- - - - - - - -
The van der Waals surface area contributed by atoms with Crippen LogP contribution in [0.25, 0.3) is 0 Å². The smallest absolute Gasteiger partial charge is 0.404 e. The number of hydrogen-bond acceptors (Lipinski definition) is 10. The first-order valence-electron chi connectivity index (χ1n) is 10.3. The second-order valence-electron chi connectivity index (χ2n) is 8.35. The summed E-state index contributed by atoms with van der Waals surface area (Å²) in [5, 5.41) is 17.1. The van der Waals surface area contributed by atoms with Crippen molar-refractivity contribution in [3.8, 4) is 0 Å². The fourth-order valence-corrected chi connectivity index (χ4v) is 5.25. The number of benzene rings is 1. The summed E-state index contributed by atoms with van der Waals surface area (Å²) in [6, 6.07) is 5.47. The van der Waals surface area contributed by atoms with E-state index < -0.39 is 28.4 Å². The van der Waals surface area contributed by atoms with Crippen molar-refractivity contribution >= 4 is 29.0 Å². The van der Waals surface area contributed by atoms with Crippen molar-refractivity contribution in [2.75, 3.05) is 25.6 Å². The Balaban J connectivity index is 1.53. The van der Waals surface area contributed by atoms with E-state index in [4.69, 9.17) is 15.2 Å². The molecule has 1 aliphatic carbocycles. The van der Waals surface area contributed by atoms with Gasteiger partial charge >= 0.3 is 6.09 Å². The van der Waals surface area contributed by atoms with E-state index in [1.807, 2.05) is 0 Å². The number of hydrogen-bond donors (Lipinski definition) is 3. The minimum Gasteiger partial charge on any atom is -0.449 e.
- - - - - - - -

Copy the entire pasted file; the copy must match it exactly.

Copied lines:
The van der Waals surface area contributed by atoms with Crippen LogP contribution in [0.25, 0.3) is 0 Å². The smallest absolute Gasteiger partial charge is 0.404 e. The number of hydrogen-bond acceptors (Lipinski definition) is 10. The first-order valence-electron chi connectivity index (χ1n) is 10.3. The second-order valence-electron chi connectivity index (χ2n) is 8.35. The summed E-state index contributed by atoms with van der Waals surface area (Å²) in [5, 5.41) is 17.1. The van der Waals surface area contributed by atoms with Crippen molar-refractivity contribution in [3.8, 4) is 0 Å². The fourth-order valence-corrected chi connectivity index (χ4v) is 5.25. The number of benzene rings is 1. The summed E-state index contributed by atoms with van der Waals surface area (Å²) in [6, 6.07) is 5.47. The van der Waals surface area contributed by atoms with E-state index < -0.39 is 28.4 Å². The van der Waals surface area contributed by atoms with Crippen molar-refractivity contribution >= 4 is 29.0 Å². The van der Waals surface area contributed by atoms with Crippen molar-refractivity contribution in [2.75, 3.05) is 25.6 Å². The Balaban J connectivity index is 1.53. The van der Waals surface area contributed by atoms with E-state index in [4.69, 9.17) is 15.2 Å². The molecule has 1 aliphatic carbocycles. The van der Waals surface area contributed by atoms with Gasteiger partial charge >= 0.3 is 6.09 Å². The van der Waals surface area contributed by atoms with E-state index in [1.807, 2.05) is 0 Å². The number of hydrogen-bond donors (Lipinski definition) is 3. The minimum Gasteiger partial charge on any atom is -0.449 e.